Pillsbury Winthrop Shaw Pittman

US: corrective action catch 22 — Court of Federal Claims holds agency action must be rational even if GAO protest decision was not

By C Joël Van Over and Alexander B Ginsberg

The US Court of Federal Claims’ 15 July 2014 decision in RUSH Construction, Inc v United States reflects the unusual circumstance in which the court effectively sat in appellate review of an earlier bid protest decision by the Government Accountability Office (GAO) after the US Army Corps of Engineers followed GAO’s recommendation in that decision. The court ultimately overruled GAO when it found that it was arbitrary and capricious for the agency to follow GAO’s irrational recommendation. In so doing, the court cited numerous flaws in GAO’s reasoning and its reliance on inapposite case law. The RUSH decision, authored by the Court of Federal Claims’ new chief judge, may foretell greater judicial scrutiny of agency corrective action and a shift at the court away from deference to GAO’s bid protest recommendations.

Federal government contractors familiar with the bid protest process know that, in addition to challenging an agency’s procurement decision at the agency itself, they have the options of protesting before both GAO and the Court of Federal Claims. GAO has long been the most common destination for protests, in part because contractors and their counsel know that they can get ‘two bites at the apple’ — i.e. that filing a protest at GAO does not preclude the contractor from filing later with the court in the event of an adverse GAO decision. A common misconception, however, is that GAO decisions may be appealed to the Court of Federal Claims. On the contrary, the court generally does not sit in appellate review of a GAO decision. Rather, the court’s inquiry in each protest brought before it — whether or not that protest started at GAO — is whether the agency in question acted rationally or whether the agency decision was ‘arbitrary, capricious, an abuse of discretion or otherwise not in accordance with law’. See Administrative Procedure Act, 5 USC § 706(2)(A) (2012). The court serves as the initial trier of fact and conducts a de novo review of the record. Thus, because the Court of Federal Claims is charged with evaluating the actions of the agency, rarely has the court had cause or otherwise opted to critique GAO’s preceding decision in a protest involving the same procurement where the agency followed a GAO recommendation. Indeed, where the court has discussed such decisions, typically it has deferred to GAO. RUSH in no way embodies this typical result…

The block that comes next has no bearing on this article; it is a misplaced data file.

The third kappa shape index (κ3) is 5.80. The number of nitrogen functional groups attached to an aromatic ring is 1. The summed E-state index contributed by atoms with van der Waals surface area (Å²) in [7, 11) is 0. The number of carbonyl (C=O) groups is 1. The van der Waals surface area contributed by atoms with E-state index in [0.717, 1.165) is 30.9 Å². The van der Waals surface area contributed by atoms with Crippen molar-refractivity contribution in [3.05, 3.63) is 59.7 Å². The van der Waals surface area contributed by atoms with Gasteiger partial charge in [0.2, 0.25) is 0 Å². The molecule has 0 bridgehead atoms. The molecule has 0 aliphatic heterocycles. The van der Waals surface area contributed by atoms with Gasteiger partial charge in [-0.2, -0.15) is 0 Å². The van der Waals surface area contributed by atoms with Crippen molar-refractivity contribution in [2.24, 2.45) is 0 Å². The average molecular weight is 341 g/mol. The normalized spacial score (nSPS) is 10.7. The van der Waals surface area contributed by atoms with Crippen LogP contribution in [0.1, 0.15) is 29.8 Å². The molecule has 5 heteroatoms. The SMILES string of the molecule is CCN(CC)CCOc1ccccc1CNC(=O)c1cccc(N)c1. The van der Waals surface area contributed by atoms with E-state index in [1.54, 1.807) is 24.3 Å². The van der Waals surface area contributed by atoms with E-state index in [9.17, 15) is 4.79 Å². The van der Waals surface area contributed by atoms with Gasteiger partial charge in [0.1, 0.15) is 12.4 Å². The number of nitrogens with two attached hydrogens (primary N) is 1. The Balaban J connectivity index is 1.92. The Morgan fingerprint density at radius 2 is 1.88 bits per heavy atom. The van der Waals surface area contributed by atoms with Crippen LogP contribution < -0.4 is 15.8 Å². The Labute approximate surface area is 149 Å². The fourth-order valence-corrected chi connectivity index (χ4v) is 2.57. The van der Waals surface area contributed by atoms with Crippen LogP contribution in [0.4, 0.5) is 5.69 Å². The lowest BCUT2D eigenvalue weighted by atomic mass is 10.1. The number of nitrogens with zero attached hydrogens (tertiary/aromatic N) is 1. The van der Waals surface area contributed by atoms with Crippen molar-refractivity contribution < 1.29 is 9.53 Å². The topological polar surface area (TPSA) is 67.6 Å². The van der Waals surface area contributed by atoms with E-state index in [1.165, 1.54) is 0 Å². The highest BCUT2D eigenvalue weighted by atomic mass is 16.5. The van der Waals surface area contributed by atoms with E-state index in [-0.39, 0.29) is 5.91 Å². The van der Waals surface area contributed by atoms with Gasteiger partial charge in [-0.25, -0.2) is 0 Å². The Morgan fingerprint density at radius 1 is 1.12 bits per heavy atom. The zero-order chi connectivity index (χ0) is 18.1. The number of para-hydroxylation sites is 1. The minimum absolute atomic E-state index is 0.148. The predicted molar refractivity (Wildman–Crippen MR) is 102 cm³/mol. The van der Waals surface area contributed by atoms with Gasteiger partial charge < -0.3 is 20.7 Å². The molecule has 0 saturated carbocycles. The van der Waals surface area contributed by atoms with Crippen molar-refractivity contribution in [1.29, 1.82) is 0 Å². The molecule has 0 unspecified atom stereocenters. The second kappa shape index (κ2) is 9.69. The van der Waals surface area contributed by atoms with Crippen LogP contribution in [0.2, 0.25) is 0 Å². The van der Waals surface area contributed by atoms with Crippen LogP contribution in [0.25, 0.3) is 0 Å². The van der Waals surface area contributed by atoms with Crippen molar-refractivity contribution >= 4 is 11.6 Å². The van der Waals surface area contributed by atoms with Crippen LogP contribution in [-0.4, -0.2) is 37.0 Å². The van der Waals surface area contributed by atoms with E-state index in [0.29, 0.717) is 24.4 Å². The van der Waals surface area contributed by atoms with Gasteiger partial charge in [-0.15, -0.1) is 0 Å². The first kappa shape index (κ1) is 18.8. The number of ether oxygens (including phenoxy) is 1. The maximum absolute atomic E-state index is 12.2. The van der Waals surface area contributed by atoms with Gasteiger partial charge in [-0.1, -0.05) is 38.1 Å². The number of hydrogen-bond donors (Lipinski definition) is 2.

Click on the link below to read the rest of the Pillsbury briefing.

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